DFG establishes 23 new Graduiertenkollegs (University graduate training programmes) Funding has also been granted for five European Graduiertenkollegs and, for the first time, a Graduiertenkolleg with industrial co-operation
The Deutsche Forschungsgemeinschaft (DFG) has approved the establishment of 23 new Graduiertenkollegs for 1st April 2001. These are to include five new "European" Graduiertenkollegs in which German doctoral students will work together with young academics from France, Great Britain, Switzerland, Spain and the Netherlands. From April 2001 onwards, the DFG will be promoting a total of 284 Graduiertenkollegs. In addition to these, the DFG Grants Committee has established a Graduiertenkolleg featuring co-operation between university and industry. This group, "Biomedical Active Ingredient Research", is located at the University of Konstanz, and scientists from the university will be working in co-operation with researchers from industry. The novelty here is that the industrial researchers will also take part in doctoral training.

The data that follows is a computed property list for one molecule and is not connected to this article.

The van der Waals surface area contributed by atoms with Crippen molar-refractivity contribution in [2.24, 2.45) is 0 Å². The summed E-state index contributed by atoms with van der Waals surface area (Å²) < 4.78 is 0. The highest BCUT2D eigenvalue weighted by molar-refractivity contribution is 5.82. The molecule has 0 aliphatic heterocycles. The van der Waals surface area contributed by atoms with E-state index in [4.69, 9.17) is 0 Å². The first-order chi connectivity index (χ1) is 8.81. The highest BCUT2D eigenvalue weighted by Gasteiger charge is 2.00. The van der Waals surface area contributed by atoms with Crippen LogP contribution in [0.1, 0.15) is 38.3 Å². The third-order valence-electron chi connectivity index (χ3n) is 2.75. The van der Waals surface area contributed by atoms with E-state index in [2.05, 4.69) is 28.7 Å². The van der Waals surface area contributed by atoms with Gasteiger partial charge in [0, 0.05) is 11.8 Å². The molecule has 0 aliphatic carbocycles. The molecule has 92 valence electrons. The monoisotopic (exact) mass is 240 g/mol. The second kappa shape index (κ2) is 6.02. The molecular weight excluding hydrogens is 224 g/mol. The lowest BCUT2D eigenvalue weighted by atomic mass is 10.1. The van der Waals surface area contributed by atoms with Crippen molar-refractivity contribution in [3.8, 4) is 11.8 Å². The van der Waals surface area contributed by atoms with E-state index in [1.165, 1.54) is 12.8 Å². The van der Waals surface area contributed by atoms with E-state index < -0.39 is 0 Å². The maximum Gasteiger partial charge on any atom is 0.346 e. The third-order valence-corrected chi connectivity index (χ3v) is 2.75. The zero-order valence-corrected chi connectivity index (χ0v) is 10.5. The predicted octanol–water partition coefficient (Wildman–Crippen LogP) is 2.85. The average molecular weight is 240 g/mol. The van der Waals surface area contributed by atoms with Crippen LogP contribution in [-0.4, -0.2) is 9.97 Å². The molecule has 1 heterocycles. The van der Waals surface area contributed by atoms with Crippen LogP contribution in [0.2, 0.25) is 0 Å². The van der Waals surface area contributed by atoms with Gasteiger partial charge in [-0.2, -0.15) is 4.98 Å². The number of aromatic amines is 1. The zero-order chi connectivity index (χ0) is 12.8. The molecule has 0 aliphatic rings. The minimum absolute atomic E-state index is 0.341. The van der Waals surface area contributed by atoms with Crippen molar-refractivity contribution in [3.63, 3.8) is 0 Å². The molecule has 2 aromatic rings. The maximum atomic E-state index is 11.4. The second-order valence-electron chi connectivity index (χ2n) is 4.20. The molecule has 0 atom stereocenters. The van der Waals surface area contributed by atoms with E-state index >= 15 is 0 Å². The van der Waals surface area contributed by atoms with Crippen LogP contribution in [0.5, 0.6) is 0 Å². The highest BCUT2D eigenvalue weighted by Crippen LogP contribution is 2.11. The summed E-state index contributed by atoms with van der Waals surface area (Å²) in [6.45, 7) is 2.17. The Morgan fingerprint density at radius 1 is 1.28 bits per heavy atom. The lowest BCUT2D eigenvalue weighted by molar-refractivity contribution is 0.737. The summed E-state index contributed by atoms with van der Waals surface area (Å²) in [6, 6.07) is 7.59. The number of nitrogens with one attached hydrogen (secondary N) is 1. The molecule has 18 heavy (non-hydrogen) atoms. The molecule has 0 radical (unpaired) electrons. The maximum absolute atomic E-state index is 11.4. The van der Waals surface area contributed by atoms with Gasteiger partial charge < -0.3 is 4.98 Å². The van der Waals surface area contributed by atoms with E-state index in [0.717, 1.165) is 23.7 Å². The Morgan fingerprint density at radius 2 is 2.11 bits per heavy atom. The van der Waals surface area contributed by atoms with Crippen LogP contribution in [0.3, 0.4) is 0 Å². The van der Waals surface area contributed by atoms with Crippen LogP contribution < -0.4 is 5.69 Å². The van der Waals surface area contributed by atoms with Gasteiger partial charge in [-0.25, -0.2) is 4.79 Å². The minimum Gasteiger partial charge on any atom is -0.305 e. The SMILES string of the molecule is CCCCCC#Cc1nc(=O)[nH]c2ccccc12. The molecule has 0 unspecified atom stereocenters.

Since 1990, the DFG has been promoting especially qualified doctoral students in all academic disciplines in its Graduiertenkollegs. Each group comprises 15 to 25 students, who usually work within an often interdisciplinary programme of research and studies organized by professors particularly distinguished in teaching and research. These programmes are acquiring an increasingly international character. At present, around ten per cent of all doctoral students in Germany are working for their doctorates in Graduiertenkollegs. The graduates from these groups are normally more broadly qualified than their counterparts, and are on average two years younger. Half of the graduate fellows gaining doctorates are aged 30 or under.
The Graduiertenkollegs have proved their value as an instrument for creating a structured and novel form of doctoral training and for raising the prestige of German universities. An analys
Contact: Dr. Robert Paul Knigs